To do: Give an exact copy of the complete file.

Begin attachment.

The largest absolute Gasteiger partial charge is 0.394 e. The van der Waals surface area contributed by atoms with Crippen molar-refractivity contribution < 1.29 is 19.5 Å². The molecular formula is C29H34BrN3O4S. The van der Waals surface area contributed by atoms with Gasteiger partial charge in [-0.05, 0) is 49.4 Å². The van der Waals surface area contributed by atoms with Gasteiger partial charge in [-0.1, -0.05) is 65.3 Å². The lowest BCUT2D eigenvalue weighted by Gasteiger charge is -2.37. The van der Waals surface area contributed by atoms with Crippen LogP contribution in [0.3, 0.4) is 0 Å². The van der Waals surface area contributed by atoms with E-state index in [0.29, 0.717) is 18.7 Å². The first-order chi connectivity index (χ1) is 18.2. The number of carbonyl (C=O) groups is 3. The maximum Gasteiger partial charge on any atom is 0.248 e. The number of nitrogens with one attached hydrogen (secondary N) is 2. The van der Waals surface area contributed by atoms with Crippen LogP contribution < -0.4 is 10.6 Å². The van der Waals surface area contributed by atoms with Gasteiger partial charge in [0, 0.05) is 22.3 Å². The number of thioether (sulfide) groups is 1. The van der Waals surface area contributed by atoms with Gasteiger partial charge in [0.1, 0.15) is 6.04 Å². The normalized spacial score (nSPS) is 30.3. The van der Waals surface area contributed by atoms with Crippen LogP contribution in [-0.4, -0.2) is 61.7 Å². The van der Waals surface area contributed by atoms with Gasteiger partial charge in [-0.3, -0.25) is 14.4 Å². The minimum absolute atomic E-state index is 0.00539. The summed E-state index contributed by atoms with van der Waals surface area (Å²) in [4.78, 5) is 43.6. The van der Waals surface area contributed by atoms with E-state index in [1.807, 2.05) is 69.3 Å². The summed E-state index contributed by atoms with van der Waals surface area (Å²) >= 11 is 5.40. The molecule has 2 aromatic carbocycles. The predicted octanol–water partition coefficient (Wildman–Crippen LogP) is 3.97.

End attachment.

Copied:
The largest absolute Gasteiger partial charge is 0.394 e. The van der Waals surface area contributed by atoms with Crippen molar-refractivity contribution < 1.29 is 19.5 Å². The molecular formula is C29H34BrN3O4S. The van der Waals surface area contributed by atoms with Gasteiger partial charge in [-0.05, 0) is 49.4 Å². The van der Waals surface area contributed by atoms with Gasteiger partial charge in [-0.1, -0.05) is 65.3 Å². The lowest BCUT2D eigenvalue weighted by Gasteiger charge is -2.37. The van der Waals surface area contributed by atoms with Crippen LogP contribution in [0.3, 0.4) is 0 Å². The van der Waals surface area contributed by atoms with E-state index in [0.29, 0.717) is 18.7 Å². The first-order chi connectivity index (χ1) is 18.2. The number of carbonyl (C=O) groups is 3. The maximum Gasteiger partial charge on any atom is 0.248 e. The number of nitrogens with one attached hydrogen (secondary N) is 2. The van der Waals surface area contributed by atoms with Crippen LogP contribution < -0.4 is 10.6 Å². The van der Waals surface area contributed by atoms with Gasteiger partial charge in [0, 0.05) is 22.3 Å². The number of thioether (sulfide) groups is 1. The van der Waals surface area contributed by atoms with Gasteiger partial charge in [0.1, 0.15) is 6.04 Å². The normalized spacial score (nSPS) is 30.3. The van der Waals surface area contributed by atoms with Crippen LogP contribution in [-0.4, -0.2) is 61.7 Å². The van der Waals surface area contributed by atoms with Gasteiger partial charge in [-0.3, -0.25) is 14.4 Å². The minimum absolute atomic E-state index is 0.00539. The summed E-state index contributed by atoms with van der Waals surface area (Å²) in [4.78, 5) is 43.6. The van der Waals surface area contributed by atoms with E-state index in [1.807, 2.05) is 69.3 Å². The summed E-state index contributed by atoms with van der Waals surface area (Å²) >= 11 is 5.40. The molecule has 2 aromatic carbocycles. The predicted octanol–water partition coefficient (Wildman–Crippen LogP) is 3.97.